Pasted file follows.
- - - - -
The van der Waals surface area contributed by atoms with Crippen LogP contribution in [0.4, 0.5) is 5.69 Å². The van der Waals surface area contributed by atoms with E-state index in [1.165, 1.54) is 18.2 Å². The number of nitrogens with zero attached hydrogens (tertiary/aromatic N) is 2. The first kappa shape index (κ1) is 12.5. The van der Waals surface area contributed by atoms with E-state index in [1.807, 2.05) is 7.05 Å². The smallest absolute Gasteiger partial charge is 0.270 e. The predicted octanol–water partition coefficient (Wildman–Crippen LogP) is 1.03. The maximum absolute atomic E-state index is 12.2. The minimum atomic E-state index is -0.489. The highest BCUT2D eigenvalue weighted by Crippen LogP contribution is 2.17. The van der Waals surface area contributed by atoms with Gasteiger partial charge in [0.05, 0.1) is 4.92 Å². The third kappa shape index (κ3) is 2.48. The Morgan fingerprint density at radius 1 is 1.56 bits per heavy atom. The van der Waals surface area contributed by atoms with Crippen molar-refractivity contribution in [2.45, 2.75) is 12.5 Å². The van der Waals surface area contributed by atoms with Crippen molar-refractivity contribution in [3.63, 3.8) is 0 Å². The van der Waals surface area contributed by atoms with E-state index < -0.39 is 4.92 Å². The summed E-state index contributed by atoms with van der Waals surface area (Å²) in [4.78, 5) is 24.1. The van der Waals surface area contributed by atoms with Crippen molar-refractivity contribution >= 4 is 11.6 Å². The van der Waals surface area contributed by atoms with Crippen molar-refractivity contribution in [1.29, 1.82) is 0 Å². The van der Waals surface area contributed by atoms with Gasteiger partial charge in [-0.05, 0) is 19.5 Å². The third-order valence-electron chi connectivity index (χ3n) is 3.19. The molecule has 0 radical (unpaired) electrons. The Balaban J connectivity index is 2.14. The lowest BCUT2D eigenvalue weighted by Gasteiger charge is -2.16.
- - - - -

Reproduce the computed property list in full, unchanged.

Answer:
The van der Waals surface area contributed by atoms with Crippen LogP contribution in [0.4, 0.5) is 5.69 Å². The van der Waals surface area contributed by atoms with E-state index in [1.165, 1.54) is 18.2 Å². The number of nitrogens with zero attached hydrogens (tertiary/aromatic N) is 2. The first kappa shape index (κ1) is 12.5. The van der Waals surface area contributed by atoms with E-state index in [1.807, 2.05) is 7.05 Å². The smallest absolute Gasteiger partial charge is 0.270 e. The predicted octanol–water partition coefficient (Wildman–Crippen LogP) is 1.03. The maximum absolute atomic E-state index is 12.2. The minimum atomic E-state index is -0.489. The highest BCUT2D eigenvalue weighted by Crippen LogP contribution is 2.17. The van der Waals surface area contributed by atoms with Gasteiger partial charge in [0.05, 0.1) is 4.92 Å². The third kappa shape index (κ3) is 2.48. The Morgan fingerprint density at radius 1 is 1.56 bits per heavy atom. The van der Waals surface area contributed by atoms with Crippen molar-refractivity contribution in [2.45, 2.75) is 12.5 Å². The van der Waals surface area contributed by atoms with Crippen molar-refractivity contribution in [3.63, 3.8) is 0 Å². The van der Waals surface area contributed by atoms with E-state index < -0.39 is 4.92 Å². The summed E-state index contributed by atoms with van der Waals surface area (Å²) in [4.78, 5) is 24.1. The van der Waals surface area contributed by atoms with Crippen molar-refractivity contribution >= 4 is 11.6 Å². The van der Waals surface area contributed by atoms with Crippen molar-refractivity contribution in [1.29, 1.82) is 0 Å². The van der Waals surface area contributed by atoms with Gasteiger partial charge in [-0.05, 0) is 19.5 Å². The third-order valence-electron chi connectivity index (χ3n) is 3.19. The molecule has 0 radical (unpaired) electrons. The Balaban J connectivity index is 2.14. The lowest BCUT2D eigenvalue weighted by Gasteiger charge is -2.16.